eight years writing Sweet Romance, Contemporary Romance and Women’s Fiction.
Prior to romance, she wrote a children’s non-fiction book titled, NEBRASKA for
Kidhaven Press in 2004.. Her first Sweet Romance, ALL YOU NEED IS LOVE, is
available this June through Astraea Press.
A Member of Romance Writer’s Of
America, The Liberty States Fiction Writer’s, and The Society of Children’s
Book Writer’s and Illustrators, Cathy is a firm believer in continually honing
her craft. Cathy can be found on Facebook and at www.cathytully.com. A born and bred
Jersey girl, Cathy lives in central New Jersey with her husband, Joe, and their
two daughters.

Q&A with Author E.A. Setser

Today’s Q&A Interview is with author E.A. Setser.

Enjoy & Comment!
What is the worst thing you’ve written, how did you learn or know it was bad, and what did you learn from it?
This one could go two ways. The worst book I’ve ever written was Fate, a project I worked on from age 11 to age 13. It was about a group of human adolescents traveling to another world and participating in a war between a voodoo warrior, aided by a medicine man, and a demonic arch-mage with a pet minotaur. It was excessively campy, but I wrote it intending to be serious.

The worst I’ve written for my age was Prophecy Nocturne, the first book I completed a draft of. It was about a modern mystical struggle to keep a shape-shifting demon from merging a new Circle of Hell with Earth and damning everyone, thus greatly skewing the spiritual Balance. I finished it when I was 21 or 22, but when I got halfway through the first re-read edit, I realized it was full of plot holes and just poorly executed. Cool idea horribly done.
I learned a lot about character development, self-criticism, and story planning through those experiences. One of my biggest faults was in not planning a sturdy framework for the meta-story. So, I had to implement changes as new ideas came up, which meant the final product was an inconsistent mess.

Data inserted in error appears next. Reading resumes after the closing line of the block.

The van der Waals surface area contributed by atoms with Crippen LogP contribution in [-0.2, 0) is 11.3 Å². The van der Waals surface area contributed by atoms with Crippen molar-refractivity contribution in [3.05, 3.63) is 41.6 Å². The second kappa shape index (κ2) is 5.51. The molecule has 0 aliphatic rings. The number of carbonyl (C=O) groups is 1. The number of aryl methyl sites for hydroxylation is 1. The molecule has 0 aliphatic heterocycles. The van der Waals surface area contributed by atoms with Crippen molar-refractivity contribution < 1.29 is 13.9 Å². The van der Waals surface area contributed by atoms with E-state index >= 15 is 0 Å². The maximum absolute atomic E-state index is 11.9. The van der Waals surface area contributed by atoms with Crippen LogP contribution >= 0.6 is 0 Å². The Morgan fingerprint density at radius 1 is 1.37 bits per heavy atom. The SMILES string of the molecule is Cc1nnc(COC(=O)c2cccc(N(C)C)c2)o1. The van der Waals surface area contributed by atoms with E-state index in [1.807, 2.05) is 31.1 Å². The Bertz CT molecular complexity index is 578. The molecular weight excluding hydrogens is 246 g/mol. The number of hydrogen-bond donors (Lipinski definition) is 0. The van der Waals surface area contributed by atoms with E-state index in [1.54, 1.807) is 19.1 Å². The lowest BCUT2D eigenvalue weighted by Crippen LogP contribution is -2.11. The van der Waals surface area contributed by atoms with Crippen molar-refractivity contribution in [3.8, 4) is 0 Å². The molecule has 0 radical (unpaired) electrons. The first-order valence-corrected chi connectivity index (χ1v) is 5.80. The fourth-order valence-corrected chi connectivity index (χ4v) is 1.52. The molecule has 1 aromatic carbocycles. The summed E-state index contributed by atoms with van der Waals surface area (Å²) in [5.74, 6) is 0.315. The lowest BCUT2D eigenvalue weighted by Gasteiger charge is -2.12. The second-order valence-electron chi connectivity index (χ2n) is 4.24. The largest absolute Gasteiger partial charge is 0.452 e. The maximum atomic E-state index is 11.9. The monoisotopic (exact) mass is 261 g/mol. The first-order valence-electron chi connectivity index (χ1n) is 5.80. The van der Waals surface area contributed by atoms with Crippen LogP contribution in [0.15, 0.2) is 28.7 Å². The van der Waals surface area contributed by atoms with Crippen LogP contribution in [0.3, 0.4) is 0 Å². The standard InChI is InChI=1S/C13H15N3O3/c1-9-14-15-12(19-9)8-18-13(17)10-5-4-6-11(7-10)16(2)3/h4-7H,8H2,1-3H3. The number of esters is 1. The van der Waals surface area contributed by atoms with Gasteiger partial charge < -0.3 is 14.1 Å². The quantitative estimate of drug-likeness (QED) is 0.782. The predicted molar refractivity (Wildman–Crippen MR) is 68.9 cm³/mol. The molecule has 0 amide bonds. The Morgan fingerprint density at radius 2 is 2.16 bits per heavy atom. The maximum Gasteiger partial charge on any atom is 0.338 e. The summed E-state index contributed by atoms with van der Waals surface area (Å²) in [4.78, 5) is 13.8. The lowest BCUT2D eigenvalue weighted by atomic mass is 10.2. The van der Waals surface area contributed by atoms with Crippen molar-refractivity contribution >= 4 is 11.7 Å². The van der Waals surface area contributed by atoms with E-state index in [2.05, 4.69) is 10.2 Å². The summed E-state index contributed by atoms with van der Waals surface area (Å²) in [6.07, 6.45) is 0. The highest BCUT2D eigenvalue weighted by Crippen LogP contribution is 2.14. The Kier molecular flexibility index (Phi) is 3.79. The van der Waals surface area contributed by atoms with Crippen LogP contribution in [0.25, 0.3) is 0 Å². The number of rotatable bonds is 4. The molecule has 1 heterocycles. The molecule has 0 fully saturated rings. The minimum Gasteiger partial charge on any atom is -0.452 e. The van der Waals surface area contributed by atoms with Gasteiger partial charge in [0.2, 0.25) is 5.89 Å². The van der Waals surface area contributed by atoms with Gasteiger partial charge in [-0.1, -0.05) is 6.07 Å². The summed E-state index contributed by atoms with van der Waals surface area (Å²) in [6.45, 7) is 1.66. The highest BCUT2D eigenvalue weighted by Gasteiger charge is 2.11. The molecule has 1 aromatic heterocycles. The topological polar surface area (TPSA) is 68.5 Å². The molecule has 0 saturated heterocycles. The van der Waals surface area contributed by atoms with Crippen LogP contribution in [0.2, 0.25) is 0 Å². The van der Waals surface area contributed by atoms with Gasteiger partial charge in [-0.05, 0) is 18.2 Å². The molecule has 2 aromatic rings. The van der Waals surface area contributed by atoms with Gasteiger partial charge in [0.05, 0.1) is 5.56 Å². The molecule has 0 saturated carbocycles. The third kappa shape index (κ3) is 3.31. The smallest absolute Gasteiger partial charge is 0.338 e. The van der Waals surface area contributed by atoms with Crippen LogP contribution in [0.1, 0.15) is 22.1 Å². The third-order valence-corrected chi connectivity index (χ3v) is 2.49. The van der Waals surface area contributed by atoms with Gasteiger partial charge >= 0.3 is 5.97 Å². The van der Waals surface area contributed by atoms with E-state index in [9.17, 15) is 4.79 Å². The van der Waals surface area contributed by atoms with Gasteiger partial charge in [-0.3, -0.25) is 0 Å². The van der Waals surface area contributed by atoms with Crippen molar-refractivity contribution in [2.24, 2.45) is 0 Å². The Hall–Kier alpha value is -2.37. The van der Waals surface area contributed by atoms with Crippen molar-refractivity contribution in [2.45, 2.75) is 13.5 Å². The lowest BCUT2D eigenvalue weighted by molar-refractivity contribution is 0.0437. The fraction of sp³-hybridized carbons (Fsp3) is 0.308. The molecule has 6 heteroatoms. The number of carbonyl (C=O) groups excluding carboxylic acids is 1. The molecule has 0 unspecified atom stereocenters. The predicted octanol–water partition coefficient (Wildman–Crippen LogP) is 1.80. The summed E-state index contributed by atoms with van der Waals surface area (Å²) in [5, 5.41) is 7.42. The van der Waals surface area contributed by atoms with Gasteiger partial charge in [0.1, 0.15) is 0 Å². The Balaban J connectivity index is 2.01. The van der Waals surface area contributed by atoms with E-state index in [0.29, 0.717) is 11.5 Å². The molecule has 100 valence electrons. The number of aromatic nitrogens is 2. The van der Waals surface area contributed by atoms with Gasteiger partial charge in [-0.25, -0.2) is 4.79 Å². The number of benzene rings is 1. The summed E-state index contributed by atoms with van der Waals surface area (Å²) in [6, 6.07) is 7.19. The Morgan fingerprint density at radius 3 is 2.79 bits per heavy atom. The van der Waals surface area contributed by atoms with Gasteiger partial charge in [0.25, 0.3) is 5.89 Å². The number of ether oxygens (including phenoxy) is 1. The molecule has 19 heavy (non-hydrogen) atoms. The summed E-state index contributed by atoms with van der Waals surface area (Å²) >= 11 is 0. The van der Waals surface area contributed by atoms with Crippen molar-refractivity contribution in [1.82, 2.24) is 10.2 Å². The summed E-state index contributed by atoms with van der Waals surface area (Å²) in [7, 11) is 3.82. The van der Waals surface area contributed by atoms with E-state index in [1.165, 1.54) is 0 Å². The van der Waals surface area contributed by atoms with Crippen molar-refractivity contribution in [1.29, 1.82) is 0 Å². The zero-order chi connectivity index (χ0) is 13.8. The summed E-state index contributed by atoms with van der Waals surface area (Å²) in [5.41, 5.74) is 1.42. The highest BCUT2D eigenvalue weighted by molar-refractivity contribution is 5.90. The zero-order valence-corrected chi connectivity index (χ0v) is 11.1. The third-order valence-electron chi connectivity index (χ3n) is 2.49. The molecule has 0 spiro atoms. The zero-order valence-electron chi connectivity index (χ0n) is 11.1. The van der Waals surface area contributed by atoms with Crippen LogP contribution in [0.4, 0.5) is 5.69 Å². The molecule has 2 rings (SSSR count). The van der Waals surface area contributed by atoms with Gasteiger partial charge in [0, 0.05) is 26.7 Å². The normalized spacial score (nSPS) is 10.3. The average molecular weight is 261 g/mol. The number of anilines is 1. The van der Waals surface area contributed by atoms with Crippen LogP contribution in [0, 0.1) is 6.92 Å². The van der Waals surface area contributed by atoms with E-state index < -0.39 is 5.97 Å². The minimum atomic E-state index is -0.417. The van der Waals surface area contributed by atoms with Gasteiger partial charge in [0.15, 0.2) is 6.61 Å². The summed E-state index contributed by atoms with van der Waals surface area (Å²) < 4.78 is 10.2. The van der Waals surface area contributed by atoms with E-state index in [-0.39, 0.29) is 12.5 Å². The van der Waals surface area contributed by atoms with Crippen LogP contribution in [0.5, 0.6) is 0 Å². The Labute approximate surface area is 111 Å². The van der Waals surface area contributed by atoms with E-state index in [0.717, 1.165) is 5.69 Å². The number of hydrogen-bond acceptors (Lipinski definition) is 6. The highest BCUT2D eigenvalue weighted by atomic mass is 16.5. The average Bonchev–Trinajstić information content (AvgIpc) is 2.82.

Why did you start writing and when did you decide to go professional?
Do you remember why you did the things you did when you were four years old? No, seriously, I learned to write complete sentences and got this insatiable urge to write stories pretty soon after. When I was writing Prophecy Nocturne, I decided I wanted to make a living off of my writing. Fortunately, I started holding myself to higher standards before I went slapping my name on whatever I pulled out of my butt. Haha!
Do you write in more than one genre? Which ones and which do you like the best?
I’ve only got one series going – it’s kind of my Mount Rushmore – but I’ve never been able to pigeonhole even one book in it as just one genre. Fantasy figures prominently, but it’s sort of modern fantasy with elements of sword-and-sorcery and mild sci-fi thrown in. I call it industrial fantasy.

But it also includes elements of suspense, thriller, criminal drama, political drama, conspiracy, war, comedy, romance, etc. Not to say it’d ever be shelved as any of those in a bookstore, but the elements are there and integral to the story as a whole. It’s something of a sandbox epic.